The sentence that changed 2016 for my family, came early in February.
Complaining of a strange feeling in one leg is how it all started, it was like pins and needles I remember her saying. We had just found out I was pregnant. My memory eludes me regarding the events around her being admitted to hospital, or even what happened the first few days she was admitted.
What I do remember is when we found out her diagnosis. My mom had known for a few days, the Drs had suspicions but could not confirm. Mom didn’t want to scare us, she said. This should have been an indication for Stacy and I that the suspicions weren’t good, but somehow we missed this signal. Stacy looked like my sister, I still think she had asked me to sneak in some smokes and hide them from my mom that day. She was laughing and talking.
It was definitely serious – we weren’t in denial about that, from the pain she had gone through to get here. She was sick, something was definitely wrong but that’s what you come to a hospital for… To. Get. Better.
We laughed and joked.
Finally mom let me in.
“They think your sister has multiple sclerosis”
I remember the tears in her eyes when she said it. That those two words at the time had absolutely no meaning to me. I also remember that I had absolutely NO idea what multiple sclerosis was.
For your convenience here is it:
“Multiple sclerosis (MS) is an unpredictable, often disabling disease of the central nervous system that disrupts the flow of information within the brain, and between the brain and body.”
The events that followed are quite blurry, I only remember things in flashes. She was officially diagnosed. I remember sitting on the couch one night at mom’s just weeping, both of us, no words could describe the fears we had for her. The shock. We could not contain the overwhelming emotions.
Stacy was paralyzed from her waist down, she was dependent, depressed and in pain. She didn’t want to understand why this was happening to her (neither did we). It was a hellish time for our family and mostly for her. It humbled us, changed us and created in us, a faith like no other.
It’s hard to think back even now, and it has been a year – when I go through the pictures, the videos of her and her progress, my heart still crumples a little realising it really wasn’t a bad dream. The hardest part (which was nothing on what she went through), was that I am the older sister, the one that shields and protects, the one who gets the flack first, – this was my baby sister going through a nightmare, with no end in sight and I could do nothing to help her. She hadn’t lived her life at 23… didn’t have a boyfriend, no kids? Hadn’t experienced anything at that age. She was a student.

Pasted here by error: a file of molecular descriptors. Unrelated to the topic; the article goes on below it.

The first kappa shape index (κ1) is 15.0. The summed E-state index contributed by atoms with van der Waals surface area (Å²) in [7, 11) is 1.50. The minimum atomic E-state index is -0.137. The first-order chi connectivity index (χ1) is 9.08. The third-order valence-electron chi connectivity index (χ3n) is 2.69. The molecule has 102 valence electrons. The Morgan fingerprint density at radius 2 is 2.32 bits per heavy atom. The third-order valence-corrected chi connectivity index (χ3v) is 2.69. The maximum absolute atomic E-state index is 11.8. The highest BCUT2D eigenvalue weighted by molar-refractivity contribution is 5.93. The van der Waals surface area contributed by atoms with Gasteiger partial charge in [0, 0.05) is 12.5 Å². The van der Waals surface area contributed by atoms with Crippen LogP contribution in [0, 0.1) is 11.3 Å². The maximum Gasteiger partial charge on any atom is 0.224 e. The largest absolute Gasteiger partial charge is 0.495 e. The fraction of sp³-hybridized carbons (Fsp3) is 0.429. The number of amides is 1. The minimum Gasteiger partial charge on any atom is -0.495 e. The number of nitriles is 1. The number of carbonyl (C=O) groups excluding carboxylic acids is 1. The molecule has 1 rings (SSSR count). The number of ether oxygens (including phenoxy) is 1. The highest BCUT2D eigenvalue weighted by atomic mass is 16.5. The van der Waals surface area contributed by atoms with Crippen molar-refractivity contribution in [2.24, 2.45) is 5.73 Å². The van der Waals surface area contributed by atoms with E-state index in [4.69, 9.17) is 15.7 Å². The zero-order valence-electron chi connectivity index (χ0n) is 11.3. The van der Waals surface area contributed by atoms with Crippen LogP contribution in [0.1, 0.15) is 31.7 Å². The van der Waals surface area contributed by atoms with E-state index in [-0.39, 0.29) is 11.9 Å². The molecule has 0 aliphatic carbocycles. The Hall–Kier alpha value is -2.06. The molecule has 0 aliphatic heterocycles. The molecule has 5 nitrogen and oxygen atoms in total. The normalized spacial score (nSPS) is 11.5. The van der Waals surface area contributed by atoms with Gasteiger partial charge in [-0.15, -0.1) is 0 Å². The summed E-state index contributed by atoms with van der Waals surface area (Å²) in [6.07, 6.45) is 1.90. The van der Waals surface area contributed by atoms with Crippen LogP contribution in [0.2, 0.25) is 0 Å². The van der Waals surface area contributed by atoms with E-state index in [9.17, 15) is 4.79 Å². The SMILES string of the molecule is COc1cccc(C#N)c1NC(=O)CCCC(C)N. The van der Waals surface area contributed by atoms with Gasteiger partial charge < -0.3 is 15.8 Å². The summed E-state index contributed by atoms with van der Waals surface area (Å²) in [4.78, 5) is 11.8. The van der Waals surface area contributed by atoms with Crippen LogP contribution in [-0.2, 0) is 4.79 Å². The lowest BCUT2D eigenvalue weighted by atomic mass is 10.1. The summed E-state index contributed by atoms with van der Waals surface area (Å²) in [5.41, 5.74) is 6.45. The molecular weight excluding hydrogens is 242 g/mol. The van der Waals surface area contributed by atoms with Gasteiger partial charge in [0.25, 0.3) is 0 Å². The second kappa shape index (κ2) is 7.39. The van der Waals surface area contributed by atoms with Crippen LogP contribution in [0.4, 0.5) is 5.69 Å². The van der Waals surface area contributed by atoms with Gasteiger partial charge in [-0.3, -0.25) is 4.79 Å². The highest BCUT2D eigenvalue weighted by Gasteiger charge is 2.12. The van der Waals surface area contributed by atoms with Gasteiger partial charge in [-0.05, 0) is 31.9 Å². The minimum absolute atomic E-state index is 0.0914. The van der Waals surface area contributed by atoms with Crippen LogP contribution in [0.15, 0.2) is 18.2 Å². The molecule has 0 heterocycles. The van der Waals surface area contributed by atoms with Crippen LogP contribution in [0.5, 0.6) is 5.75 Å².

I questioned everything.
It shook me to my being.
The experience grew us, as a family and as individuals.
It took us so long to come to terms with this, and there are still days that I know we forget. Mostly because my sister tries to be so strong and “normal” all the time, that we aren’t constantly reminded. She quietly takes her meds, deals with her pains and struggles. When she falls over because she moves too quickly it’s as though I get that shock all over again. Sometimes I think we don’t really know how to be there for her the way that she needs. But we try none the less. Some days are harder than others, but she is still fighting and using this experience to inspire not just my family but people in general.
Stacy’s recovery was nothing short of a miracle – in less than 3 months she went from being wheeled into a rehab facility on a stretcher to walking out of it with minimal help. (we are blessed as I said). Today she has a full time job, and if you met her you would never know. I’m sharing with you because the strength that my kid sister displayed this last year and still does, has showed me up… her faith, her courage and her joy in a time where we didn’t see anything to feel positive about has moved me.
Moved me to be more, to do more, not because she has MS.
But because I can.
This is the hardest post I’ve ever written. I’ve changed it more times than I can count. It will never be perfect, make sense or perfectly describe.
In the meantime – be grateful.